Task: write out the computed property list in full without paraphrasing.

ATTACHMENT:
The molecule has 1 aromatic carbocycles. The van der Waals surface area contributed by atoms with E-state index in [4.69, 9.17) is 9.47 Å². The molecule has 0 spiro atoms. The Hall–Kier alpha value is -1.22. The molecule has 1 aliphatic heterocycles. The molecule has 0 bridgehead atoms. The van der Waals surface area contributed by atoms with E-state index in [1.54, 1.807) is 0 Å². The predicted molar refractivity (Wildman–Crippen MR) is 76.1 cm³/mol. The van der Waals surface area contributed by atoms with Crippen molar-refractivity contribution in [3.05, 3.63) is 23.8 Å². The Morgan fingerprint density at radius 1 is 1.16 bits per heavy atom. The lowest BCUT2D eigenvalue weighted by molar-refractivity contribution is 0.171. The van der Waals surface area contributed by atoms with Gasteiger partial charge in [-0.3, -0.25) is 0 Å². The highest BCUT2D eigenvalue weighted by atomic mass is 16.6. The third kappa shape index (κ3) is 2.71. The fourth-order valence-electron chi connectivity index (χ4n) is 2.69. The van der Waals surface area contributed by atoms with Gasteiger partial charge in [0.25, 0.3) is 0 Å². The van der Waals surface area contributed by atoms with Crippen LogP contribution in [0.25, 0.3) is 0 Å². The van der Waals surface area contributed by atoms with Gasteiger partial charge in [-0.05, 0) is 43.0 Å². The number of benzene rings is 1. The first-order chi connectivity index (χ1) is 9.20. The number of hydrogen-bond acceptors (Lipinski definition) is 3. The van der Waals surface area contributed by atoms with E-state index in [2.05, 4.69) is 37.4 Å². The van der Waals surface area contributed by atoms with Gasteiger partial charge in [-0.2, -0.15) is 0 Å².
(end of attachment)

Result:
The molecule has 1 aromatic carbocycles. The van der Waals surface area contributed by atoms with E-state index in [4.69, 9.17) is 9.47 Å². The molecule has 0 spiro atoms. The Hall–Kier alpha value is -1.22. The molecule has 1 aliphatic heterocycles. The molecule has 0 bridgehead atoms. The van der Waals surface area contributed by atoms with E-state index in [1.54, 1.807) is 0 Å². The predicted molar refractivity (Wildman–Crippen MR) is 76.1 cm³/mol. The van der Waals surface area contributed by atoms with Crippen molar-refractivity contribution in [3.05, 3.63) is 23.8 Å². The Morgan fingerprint density at radius 1 is 1.16 bits per heavy atom. The lowest BCUT2D eigenvalue weighted by molar-refractivity contribution is 0.171. The van der Waals surface area contributed by atoms with Gasteiger partial charge in [-0.3, -0.25) is 0 Å². The highest BCUT2D eigenvalue weighted by atomic mass is 16.6. The third kappa shape index (κ3) is 2.71. The fourth-order valence-electron chi connectivity index (χ4n) is 2.69. The van der Waals surface area contributed by atoms with Gasteiger partial charge in [0.25, 0.3) is 0 Å². The van der Waals surface area contributed by atoms with Crippen LogP contribution in [0.25, 0.3) is 0 Å². The van der Waals surface area contributed by atoms with Gasteiger partial charge in [-0.05, 0) is 43.0 Å². The number of benzene rings is 1. The first-order chi connectivity index (χ1) is 9.20. The number of hydrogen-bond acceptors (Lipinski definition) is 3. The van der Waals surface area contributed by atoms with E-state index in [2.05, 4.69) is 37.4 Å². The van der Waals surface area contributed by atoms with Gasteiger partial charge in [-0.2, -0.15) is 0 Å².